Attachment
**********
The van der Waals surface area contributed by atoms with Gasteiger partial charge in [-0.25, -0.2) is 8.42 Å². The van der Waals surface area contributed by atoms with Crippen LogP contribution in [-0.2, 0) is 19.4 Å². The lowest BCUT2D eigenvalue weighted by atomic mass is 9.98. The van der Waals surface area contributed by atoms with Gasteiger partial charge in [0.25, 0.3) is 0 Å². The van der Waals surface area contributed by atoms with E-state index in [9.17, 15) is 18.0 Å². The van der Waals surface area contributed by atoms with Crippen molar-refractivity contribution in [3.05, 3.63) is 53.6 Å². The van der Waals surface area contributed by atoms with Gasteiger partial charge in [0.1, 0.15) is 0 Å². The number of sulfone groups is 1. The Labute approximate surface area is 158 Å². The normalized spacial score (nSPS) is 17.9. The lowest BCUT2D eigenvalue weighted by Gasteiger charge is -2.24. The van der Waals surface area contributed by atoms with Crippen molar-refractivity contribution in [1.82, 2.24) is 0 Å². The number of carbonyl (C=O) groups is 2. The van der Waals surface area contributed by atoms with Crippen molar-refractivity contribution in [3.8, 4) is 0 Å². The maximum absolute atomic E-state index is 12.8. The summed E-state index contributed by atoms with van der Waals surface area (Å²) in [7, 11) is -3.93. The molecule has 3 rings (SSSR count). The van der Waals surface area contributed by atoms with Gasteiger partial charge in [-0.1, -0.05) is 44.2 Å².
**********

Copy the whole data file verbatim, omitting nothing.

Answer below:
The van der Waals surface area contributed by atoms with Gasteiger partial charge in [-0.25, -0.2) is 8.42 Å². The van der Waals surface area contributed by atoms with Crippen LogP contribution in [-0.2, 0) is 19.4 Å². The lowest BCUT2D eigenvalue weighted by atomic mass is 9.98. The van der Waals surface area contributed by atoms with Gasteiger partial charge in [0.25, 0.3) is 0 Å². The van der Waals surface area contributed by atoms with E-state index in [9.17, 15) is 18.0 Å². The van der Waals surface area contributed by atoms with Crippen molar-refractivity contribution in [3.05, 3.63) is 53.6 Å². The van der Waals surface area contributed by atoms with Gasteiger partial charge in [0.1, 0.15) is 0 Å². The number of sulfone groups is 1. The Labute approximate surface area is 158 Å². The normalized spacial score (nSPS) is 17.9. The lowest BCUT2D eigenvalue weighted by Gasteiger charge is -2.24. The van der Waals surface area contributed by atoms with Crippen molar-refractivity contribution in [1.82, 2.24) is 0 Å². The number of carbonyl (C=O) groups is 2. The van der Waals surface area contributed by atoms with Crippen molar-refractivity contribution in [3.8, 4) is 0 Å². The maximum absolute atomic E-state index is 12.8. The summed E-state index contributed by atoms with van der Waals surface area (Å²) in [7, 11) is -3.93. The molecule has 3 rings (SSSR count). The van der Waals surface area contributed by atoms with Gasteiger partial charge in [-0.1, -0.05) is 44.2 Å².